By: Daniel Maxwell, Jeeyon Janet Kim, Nisar Majid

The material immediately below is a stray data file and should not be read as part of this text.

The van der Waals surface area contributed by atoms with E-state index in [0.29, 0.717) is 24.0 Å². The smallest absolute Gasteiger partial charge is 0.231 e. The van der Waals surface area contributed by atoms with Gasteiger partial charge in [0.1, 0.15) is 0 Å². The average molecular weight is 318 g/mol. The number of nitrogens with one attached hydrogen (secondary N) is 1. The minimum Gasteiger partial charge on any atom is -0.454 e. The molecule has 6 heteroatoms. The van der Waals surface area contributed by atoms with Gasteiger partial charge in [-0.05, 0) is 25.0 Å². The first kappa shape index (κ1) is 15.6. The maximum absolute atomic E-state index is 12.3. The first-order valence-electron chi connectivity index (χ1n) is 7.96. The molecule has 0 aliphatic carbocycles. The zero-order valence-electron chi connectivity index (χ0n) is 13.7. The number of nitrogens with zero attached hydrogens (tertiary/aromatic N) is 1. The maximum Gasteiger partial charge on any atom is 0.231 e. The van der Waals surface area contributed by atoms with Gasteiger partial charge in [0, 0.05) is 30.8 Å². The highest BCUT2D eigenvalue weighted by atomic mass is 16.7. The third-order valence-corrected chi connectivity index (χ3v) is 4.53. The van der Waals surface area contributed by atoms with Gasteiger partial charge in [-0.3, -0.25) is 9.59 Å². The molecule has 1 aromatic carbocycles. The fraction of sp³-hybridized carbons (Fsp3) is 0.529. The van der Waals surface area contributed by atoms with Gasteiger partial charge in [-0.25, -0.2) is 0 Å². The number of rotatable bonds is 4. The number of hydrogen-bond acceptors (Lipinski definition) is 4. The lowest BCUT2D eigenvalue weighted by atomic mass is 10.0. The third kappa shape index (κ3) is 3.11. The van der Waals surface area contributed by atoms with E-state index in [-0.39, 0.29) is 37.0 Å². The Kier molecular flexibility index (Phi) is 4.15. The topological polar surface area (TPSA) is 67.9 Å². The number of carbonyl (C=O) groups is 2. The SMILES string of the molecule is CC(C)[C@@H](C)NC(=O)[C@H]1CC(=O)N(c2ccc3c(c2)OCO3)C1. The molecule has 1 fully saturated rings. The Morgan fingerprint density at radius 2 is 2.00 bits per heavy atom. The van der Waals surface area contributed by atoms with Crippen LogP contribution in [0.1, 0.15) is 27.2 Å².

The Somalia famine of 2011 was the first instance of actual famine in nearly a decade, and by far the worst famine of the 21st Century. In retrospect the disaster should never have reached the severity of a famine. But fundamentally, the famine developed as the result of a major drought, rapid food price inflation and conflict, but also from the lack of an adequate preventive response from either Somali authorities or the international humanitarian community. The factors that led to this response failure revolved primarily around the fact that a “terrorist” or proscribed group controlled much of the affected area, and counter-terrorism legal constraints outweighed humanitarian concerns in policy considerations—meaning that both access and funding were extremely constrained up to the point that an outright famine was declared. This paper reviews the main lessons learned from this crisis.